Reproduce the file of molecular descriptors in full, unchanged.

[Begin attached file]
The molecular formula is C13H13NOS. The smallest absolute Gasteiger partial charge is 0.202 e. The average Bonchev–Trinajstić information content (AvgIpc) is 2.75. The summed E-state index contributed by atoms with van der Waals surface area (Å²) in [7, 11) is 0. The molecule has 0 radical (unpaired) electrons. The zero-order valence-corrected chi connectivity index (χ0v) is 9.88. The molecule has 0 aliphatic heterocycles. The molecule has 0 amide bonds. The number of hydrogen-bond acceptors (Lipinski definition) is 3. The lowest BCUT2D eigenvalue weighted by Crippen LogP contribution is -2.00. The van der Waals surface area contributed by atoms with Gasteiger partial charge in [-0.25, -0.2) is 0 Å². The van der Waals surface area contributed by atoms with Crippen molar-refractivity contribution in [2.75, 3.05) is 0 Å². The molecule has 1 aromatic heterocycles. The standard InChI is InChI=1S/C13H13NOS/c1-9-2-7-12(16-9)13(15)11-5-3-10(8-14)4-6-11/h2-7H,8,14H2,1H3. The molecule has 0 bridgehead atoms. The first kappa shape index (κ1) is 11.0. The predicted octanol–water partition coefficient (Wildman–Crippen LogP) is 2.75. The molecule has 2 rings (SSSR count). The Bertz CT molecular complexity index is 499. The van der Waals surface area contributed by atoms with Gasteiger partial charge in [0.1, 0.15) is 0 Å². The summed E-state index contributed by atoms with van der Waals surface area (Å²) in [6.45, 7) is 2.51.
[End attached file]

The molecular formula is C13H13NOS. The smallest absolute Gasteiger partial charge is 0.202 e. The average Bonchev–Trinajstić information content (AvgIpc) is 2.75. The summed E-state index contributed by atoms with van der Waals surface area (Å²) in [7, 11) is 0. The molecule has 0 radical (unpaired) electrons. The zero-order valence-corrected chi connectivity index (χ0v) is 9.88. The molecule has 0 aliphatic heterocycles. The molecule has 0 amide bonds. The number of hydrogen-bond acceptors (Lipinski definition) is 3. The lowest BCUT2D eigenvalue weighted by Crippen LogP contribution is -2.00. The van der Waals surface area contributed by atoms with Gasteiger partial charge in [-0.25, -0.2) is 0 Å². The van der Waals surface area contributed by atoms with Crippen molar-refractivity contribution in [2.75, 3.05) is 0 Å². The molecule has 1 aromatic heterocycles. The standard InChI is InChI=1S/C13H13NOS/c1-9-2-7-12(16-9)13(15)11-5-3-10(8-14)4-6-11/h2-7H,8,14H2,1H3. The molecule has 0 bridgehead atoms. The first kappa shape index (κ1) is 11.0. The predicted octanol–water partition coefficient (Wildman–Crippen LogP) is 2.75. The molecule has 2 rings (SSSR count). The Bertz CT molecular complexity index is 499. The van der Waals surface area contributed by atoms with Gasteiger partial charge in [0.1, 0.15) is 0 Å². The summed E-state index contributed by atoms with van der Waals surface area (Å²) in [6.45, 7) is 2.51.